This past week I demonstrated how to use the Developmental Model to tackle tough impasses you will likely encounter. I hope you found my demonstrations helpful whether you’re just getting started or are an experienced couples therapist.
Thanks for your interest in this powerful and transformative work.
On this page you’ll find the information from one day’s question, and if you scroll to the bottom you’ll find links to pages with all of the articles and webinar replays.
Access to your free workshop will be available until September 22 at 11:59pm Pacific Time.
What Do You Do When Partners in a Power Struggle Refuse to Budge?
Below you will find a link to a transcript that comes from a demonstration consultation roleplay my husband, Pete, did. A therapist in my Developmental Model training group requested help with a couple named Martha and Matt who had been severely battling for 7 years over how to parent their two kids.
Their defensive angry struggle had brought them to the brink of divorce.
When partners like this come to you, they hope for a miracle - that you will resolve the struggle by getting their partner to change!
You and I both know exactly how well that works. Entrenched power struggles do not resolve easily. Each partner digs in and is highly committed to their own position.
Over the years my husband, Pete, developed a process that allows partners to inch towards each other across the void that has developed between them. The progress itself might seem infinitesimal. But the internal shift is tectonic, building momentum that can have real, lasting, significant effect.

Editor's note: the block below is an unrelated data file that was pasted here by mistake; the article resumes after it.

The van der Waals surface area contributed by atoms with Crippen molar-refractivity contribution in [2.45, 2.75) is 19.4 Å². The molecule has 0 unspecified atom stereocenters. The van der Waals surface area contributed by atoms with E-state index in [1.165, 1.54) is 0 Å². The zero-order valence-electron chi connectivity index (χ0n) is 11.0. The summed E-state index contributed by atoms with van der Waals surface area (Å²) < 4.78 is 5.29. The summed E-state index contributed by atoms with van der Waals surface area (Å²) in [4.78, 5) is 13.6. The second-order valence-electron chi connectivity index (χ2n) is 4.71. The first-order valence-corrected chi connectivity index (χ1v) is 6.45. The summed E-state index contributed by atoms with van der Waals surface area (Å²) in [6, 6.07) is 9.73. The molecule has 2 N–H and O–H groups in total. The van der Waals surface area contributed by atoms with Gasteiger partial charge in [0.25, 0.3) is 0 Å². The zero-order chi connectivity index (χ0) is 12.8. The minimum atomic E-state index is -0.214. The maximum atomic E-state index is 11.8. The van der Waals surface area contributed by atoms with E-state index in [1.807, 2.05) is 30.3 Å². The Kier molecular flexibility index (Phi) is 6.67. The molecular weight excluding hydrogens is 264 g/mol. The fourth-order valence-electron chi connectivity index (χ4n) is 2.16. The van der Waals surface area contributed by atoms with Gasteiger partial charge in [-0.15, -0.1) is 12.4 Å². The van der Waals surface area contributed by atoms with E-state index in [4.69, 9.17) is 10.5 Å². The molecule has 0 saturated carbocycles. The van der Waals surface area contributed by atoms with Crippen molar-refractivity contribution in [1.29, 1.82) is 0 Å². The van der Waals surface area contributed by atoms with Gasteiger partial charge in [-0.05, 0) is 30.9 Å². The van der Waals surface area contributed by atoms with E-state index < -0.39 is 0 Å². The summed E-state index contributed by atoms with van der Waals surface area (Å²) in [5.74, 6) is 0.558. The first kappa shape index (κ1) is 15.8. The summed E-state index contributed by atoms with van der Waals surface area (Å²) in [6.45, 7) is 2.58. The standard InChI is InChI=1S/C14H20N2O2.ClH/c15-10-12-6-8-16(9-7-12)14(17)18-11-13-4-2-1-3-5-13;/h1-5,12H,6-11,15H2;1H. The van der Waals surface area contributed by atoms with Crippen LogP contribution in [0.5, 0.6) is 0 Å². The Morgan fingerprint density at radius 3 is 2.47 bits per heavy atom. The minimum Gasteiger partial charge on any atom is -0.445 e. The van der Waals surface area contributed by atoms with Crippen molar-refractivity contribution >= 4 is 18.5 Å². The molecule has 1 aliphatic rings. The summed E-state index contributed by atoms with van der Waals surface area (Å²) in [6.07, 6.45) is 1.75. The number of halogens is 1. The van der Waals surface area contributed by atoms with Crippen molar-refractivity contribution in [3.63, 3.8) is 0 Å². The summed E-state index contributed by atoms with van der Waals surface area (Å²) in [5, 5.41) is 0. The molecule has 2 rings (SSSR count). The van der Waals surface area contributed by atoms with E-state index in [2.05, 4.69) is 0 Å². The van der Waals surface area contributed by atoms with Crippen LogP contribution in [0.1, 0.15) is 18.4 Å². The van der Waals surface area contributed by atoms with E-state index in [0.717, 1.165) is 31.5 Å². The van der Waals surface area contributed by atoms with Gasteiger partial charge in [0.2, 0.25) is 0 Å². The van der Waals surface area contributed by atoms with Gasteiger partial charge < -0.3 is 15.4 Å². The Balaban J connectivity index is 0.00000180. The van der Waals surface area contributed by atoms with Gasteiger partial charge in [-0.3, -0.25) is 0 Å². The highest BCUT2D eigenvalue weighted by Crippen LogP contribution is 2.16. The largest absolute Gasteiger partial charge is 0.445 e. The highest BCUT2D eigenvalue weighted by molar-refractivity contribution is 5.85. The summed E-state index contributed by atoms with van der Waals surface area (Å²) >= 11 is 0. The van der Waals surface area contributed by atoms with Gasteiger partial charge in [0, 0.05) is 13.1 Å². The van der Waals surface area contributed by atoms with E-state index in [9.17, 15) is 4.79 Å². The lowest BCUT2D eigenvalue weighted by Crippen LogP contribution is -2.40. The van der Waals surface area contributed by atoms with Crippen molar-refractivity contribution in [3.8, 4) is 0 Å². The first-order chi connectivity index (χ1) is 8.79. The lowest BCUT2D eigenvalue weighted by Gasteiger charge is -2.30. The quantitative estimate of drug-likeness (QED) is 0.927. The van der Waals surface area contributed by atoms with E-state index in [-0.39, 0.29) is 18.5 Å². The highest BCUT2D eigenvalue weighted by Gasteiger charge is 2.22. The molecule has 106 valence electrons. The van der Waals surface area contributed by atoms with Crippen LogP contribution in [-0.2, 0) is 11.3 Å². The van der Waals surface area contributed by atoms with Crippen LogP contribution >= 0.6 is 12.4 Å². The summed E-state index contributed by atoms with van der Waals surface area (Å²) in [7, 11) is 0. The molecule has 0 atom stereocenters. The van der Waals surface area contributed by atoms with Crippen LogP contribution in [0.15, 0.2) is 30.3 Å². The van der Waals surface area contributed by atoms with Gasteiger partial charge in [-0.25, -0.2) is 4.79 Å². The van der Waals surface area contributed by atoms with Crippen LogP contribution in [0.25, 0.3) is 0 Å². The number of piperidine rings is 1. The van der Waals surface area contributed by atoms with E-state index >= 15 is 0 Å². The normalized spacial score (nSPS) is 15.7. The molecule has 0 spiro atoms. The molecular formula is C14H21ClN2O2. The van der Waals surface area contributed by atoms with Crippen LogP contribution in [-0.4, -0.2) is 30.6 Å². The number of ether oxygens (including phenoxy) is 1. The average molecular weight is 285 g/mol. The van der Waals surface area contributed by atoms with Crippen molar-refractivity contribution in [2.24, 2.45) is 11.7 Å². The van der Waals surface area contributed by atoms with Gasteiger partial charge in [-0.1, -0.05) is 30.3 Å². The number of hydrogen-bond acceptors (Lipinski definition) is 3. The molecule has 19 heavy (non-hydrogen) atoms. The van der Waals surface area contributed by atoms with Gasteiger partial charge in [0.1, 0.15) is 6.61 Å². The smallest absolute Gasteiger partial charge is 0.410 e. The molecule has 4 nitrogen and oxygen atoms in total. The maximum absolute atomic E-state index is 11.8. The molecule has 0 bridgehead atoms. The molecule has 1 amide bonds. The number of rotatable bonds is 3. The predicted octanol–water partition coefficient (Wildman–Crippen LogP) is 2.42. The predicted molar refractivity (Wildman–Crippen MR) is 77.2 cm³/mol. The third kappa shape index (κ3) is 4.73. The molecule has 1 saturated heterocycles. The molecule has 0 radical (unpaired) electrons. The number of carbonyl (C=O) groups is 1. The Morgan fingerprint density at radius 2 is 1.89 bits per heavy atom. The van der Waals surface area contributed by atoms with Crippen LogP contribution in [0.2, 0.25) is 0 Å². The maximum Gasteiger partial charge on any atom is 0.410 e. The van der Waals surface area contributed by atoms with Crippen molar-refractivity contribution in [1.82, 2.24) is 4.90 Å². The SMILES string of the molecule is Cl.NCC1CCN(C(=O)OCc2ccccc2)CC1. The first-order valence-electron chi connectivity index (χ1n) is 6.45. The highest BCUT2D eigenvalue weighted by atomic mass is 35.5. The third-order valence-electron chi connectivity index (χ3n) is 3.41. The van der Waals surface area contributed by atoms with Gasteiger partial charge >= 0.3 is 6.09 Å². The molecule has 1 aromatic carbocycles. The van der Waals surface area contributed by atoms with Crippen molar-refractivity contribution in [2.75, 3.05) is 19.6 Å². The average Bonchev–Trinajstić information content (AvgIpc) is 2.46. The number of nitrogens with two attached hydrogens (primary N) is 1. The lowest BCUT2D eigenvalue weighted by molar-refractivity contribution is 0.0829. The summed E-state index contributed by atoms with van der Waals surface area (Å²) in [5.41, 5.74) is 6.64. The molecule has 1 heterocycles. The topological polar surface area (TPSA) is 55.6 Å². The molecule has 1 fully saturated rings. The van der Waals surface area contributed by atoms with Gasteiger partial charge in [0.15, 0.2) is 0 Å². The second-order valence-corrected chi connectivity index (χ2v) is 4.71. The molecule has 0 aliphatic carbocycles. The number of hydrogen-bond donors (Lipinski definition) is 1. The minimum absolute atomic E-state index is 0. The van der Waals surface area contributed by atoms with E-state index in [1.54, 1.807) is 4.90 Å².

I’m sharing with you a transcript that demonstrates the technique, but first I’d like to point out a few key steps in his process.
Avoid the content of the ongoing struggle.
There are multiple ways to assess this struggle. Pete chose to view it as a collision of values. This is challenging because values are generally non-negotiable. Yet, this perspective allowed him to get some traction in their power struggle.
Redirect their attention to a higher set of values. He did not make either partner wrong for holding onto their values. Sometimes the way out of this conundrum is to describe a higher set of values that neither of them had considered. That is the path Pete chose to pursue in this case.
Ask both partners to be accountable for the logjam. This is probably the toughest aspect of the work. That is why this transcript is so long. As you will see, Pete did not let Martha pass responsibility to Matt.
Ask the partners for a change and call it “an experiment.” Emphasize the fact that it is a short term one. In this case he asked for the new behavior just until their next appointment. This prevents partners from feeling trapped. They know the change/experiment will not last forever.
In this session Pete goes underneath the presenting struggle of polarized parenting to access the pain of each partner in order to build a bridge and create a shift.
I was tempted to edit the length of this transcript. But then you would miss the skillful nuances of how Pete helps reframe and confront the couple’s stubbornness and starts moving them towards working as a collaborative team.